DOH worried for Pinoys attending Hajj after virus alert
MANILA, Philippines - The Department of Health (DOH) is concerned about next month's Hajj pilgrimage to Mecca after a global alert for a SARS-like respiratory virus that may have originated in Saudi Arabia.
"Many Filipinos attend the Hajj and that's our biggest challenge," said DOH Assistant Secretary Dr. Eric Tayag, DOH assistant secretary.
Dr. Tayag advised all Pinoys who are planning to travel to Mecca to get vaccinated, a strict requirement of the Saudi government.
"They won't allow into their country anyone who isn't vaccinated," he told Rappler in Filipino.
SARS-like mystery virus
The concern comes after the World Health Organization (WHO) issued on Monday a global alert on Monday for the mystery virus, which left a man from Qatar critically ill in a London hospital and killed at least one more in Saudi Arabia.
The novel infection is cause by a coronavirus similar to but not exactly like the Severe Acute Respiratory Syndrome (SARS), which swept out of China in 2003 and killed more than 800 people worldwide.
Dr. Tayag noted that while both infections are respiratory in nature, novel coronaviruses cause kidney failure.
Whatever the case, he assured the public that the DOH will put in place the same preventive and contingency measures approved during the SARS epidemic a decade ago, such as special quarantine rooms inside hospitals.
"We have maintained the SARS rooms in our hospitals, and we have a surveillance system," the official said a day after OFWs in the Middle East were advised to observe proper hygiene to prevent the spread of the virus.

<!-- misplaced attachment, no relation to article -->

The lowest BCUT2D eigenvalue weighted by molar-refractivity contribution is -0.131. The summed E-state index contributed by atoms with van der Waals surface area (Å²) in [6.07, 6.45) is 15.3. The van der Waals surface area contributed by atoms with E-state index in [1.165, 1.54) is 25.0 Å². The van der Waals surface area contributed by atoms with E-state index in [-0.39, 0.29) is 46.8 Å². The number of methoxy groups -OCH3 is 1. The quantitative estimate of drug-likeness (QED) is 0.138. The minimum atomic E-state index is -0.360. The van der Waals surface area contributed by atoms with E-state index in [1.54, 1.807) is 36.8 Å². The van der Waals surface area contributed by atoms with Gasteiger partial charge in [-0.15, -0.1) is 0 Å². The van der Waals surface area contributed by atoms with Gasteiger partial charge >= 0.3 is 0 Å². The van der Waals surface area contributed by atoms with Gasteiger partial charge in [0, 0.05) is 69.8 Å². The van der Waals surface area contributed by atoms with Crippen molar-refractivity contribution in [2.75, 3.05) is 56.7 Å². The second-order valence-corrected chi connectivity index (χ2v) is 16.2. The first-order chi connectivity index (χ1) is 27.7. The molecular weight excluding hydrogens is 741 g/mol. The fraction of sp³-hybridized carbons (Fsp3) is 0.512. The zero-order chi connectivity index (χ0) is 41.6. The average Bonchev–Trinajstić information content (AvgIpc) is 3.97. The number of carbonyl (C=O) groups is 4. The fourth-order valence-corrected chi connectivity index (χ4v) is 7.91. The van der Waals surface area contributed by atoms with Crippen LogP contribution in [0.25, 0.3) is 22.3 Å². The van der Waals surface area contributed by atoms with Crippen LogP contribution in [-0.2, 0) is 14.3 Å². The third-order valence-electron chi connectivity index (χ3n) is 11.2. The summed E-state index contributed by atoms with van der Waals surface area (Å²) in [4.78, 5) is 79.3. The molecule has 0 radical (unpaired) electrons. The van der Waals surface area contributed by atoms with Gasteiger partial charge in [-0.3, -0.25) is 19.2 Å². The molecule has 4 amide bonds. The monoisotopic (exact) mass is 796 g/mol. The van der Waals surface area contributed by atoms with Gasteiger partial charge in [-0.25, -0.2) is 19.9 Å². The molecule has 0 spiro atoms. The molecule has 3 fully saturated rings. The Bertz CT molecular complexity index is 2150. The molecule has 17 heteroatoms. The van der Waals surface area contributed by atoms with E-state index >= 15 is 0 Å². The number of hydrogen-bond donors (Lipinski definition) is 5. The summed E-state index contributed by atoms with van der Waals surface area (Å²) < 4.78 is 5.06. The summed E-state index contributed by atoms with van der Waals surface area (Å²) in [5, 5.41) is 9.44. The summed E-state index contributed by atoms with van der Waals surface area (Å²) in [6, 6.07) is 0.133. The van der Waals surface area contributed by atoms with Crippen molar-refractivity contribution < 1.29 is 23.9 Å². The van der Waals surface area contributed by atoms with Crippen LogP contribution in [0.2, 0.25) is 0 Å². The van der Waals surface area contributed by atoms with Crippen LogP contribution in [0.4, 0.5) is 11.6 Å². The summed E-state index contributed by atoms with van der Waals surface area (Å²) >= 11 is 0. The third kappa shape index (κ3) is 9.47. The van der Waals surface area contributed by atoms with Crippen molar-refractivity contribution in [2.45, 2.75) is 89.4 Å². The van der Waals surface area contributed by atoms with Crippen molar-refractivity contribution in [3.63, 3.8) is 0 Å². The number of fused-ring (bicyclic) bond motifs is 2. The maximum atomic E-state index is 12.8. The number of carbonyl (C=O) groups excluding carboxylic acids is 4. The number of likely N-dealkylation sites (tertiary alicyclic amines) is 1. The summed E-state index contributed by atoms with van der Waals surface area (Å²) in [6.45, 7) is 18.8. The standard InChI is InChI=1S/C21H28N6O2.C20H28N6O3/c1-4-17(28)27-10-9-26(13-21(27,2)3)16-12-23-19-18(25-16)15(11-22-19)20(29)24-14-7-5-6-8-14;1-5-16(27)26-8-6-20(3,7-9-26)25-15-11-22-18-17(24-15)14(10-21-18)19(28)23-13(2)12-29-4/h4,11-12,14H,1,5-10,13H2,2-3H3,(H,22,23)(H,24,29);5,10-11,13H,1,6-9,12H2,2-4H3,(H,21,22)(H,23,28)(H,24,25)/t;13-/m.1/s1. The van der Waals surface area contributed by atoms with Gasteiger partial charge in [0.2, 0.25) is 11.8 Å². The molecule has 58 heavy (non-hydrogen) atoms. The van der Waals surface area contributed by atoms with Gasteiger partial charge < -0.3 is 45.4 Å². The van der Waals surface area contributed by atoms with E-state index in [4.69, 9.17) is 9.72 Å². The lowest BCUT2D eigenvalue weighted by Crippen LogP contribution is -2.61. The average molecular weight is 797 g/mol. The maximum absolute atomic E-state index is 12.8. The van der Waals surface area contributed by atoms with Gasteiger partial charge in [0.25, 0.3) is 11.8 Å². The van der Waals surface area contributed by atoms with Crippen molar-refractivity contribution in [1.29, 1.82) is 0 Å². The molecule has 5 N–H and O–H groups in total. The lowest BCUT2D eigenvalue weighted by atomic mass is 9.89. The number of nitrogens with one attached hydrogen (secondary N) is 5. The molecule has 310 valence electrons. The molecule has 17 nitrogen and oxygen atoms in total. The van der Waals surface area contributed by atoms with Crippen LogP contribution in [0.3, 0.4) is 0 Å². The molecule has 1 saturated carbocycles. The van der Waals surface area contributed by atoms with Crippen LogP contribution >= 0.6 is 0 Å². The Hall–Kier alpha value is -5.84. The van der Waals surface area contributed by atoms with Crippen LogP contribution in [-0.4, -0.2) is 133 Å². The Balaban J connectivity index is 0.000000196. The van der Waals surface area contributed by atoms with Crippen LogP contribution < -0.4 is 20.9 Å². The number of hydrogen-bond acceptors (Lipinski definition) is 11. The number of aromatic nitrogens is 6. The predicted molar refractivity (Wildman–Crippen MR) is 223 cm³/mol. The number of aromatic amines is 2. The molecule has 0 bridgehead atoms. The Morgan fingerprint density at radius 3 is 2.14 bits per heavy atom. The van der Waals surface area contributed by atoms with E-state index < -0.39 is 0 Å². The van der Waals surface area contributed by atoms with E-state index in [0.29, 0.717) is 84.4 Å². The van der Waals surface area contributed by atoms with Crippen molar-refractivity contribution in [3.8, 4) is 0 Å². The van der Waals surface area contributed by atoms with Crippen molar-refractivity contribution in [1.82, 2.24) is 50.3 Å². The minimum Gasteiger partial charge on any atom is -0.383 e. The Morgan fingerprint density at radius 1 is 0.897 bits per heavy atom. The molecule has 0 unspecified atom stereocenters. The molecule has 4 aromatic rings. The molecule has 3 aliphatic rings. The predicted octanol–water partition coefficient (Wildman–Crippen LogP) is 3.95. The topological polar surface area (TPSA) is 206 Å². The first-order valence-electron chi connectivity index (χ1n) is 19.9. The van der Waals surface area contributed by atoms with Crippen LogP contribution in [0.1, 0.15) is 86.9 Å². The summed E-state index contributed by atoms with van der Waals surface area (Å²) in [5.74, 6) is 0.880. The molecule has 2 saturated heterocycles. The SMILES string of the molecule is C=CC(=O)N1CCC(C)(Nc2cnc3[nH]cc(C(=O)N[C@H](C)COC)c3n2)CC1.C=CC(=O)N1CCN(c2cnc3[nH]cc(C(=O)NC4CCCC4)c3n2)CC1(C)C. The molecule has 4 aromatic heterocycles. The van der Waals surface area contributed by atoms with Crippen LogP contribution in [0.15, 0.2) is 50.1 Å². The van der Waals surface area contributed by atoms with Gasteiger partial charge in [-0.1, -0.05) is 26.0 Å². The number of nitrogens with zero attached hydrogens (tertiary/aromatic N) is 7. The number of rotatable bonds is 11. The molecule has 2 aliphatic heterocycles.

WHO advising Saudis
The global health watchdog said Wednesday it knew of no more cases but was advising Saudi Arabia ahead of the upcoming Hajj.
"WHO is working closely with the Kingdom of Saudi Arabia, as in previous years, to support the country's health measures for all visitors participating in the Hajj pilgrimage to Mecca next month," the UN agency said in a statement.
Meanwhile, pilgrims have already begun to arrive in the country for the ritual that represents the world's largest annual gathering.
Last year, nearly three million Muslim pilgrims attended the Hajj, which represents one of the five pillars of Islam and must be performed at least once in a lifetime by all Muslims who are able to do so.
Saudi health authorities have downplayed the chances of an outbreak of the mystery illness, adding that there were no changes on travel conditions for pilgrims. - Rappler.com, with reports from Agence France-Presse